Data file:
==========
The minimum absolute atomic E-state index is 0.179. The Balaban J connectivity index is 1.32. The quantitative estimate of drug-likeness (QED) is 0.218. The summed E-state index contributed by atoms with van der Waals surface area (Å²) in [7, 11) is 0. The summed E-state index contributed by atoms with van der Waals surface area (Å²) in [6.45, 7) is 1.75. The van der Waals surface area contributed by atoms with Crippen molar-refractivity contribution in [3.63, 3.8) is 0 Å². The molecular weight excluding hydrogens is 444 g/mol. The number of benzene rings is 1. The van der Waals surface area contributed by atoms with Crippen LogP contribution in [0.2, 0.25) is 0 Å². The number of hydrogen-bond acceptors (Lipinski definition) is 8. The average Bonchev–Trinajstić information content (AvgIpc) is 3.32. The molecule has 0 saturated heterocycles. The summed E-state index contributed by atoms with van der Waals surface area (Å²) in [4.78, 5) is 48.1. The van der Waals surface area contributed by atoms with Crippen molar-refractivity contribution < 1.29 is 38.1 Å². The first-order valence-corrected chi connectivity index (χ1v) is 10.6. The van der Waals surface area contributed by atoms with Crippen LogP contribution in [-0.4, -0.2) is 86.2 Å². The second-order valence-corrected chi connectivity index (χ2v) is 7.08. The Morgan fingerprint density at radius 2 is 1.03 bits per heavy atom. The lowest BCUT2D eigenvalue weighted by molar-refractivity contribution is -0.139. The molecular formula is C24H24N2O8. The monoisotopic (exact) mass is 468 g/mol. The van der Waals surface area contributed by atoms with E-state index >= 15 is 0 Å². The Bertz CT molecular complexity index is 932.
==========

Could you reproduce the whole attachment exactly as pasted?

The minimum absolute atomic E-state index is 0.179. The Balaban J connectivity index is 1.32. The quantitative estimate of drug-likeness (QED) is 0.218. The summed E-state index contributed by atoms with van der Waals surface area (Å²) in [7, 11) is 0. The summed E-state index contributed by atoms with van der Waals surface area (Å²) in [6.45, 7) is 1.75. The van der Waals surface area contributed by atoms with Crippen molar-refractivity contribution in [3.63, 3.8) is 0 Å². The molecular weight excluding hydrogens is 444 g/mol. The number of benzene rings is 1. The van der Waals surface area contributed by atoms with Crippen LogP contribution in [0.2, 0.25) is 0 Å². The number of hydrogen-bond acceptors (Lipinski definition) is 8. The average Bonchev–Trinajstić information content (AvgIpc) is 3.32. The molecule has 0 saturated heterocycles. The summed E-state index contributed by atoms with van der Waals surface area (Å²) in [4.78, 5) is 48.1. The van der Waals surface area contributed by atoms with Crippen molar-refractivity contribution < 1.29 is 38.1 Å². The first-order valence-corrected chi connectivity index (χ1v) is 10.6. The van der Waals surface area contributed by atoms with Crippen LogP contribution in [-0.4, -0.2) is 86.2 Å². The second-order valence-corrected chi connectivity index (χ2v) is 7.08. The Morgan fingerprint density at radius 2 is 1.03 bits per heavy atom. The lowest BCUT2D eigenvalue weighted by molar-refractivity contribution is -0.139. The molecular formula is C24H24N2O8. The monoisotopic (exact) mass is 468 g/mol. The van der Waals surface area contributed by atoms with E-state index >= 15 is 0 Å². The Bertz CT molecular complexity index is 932.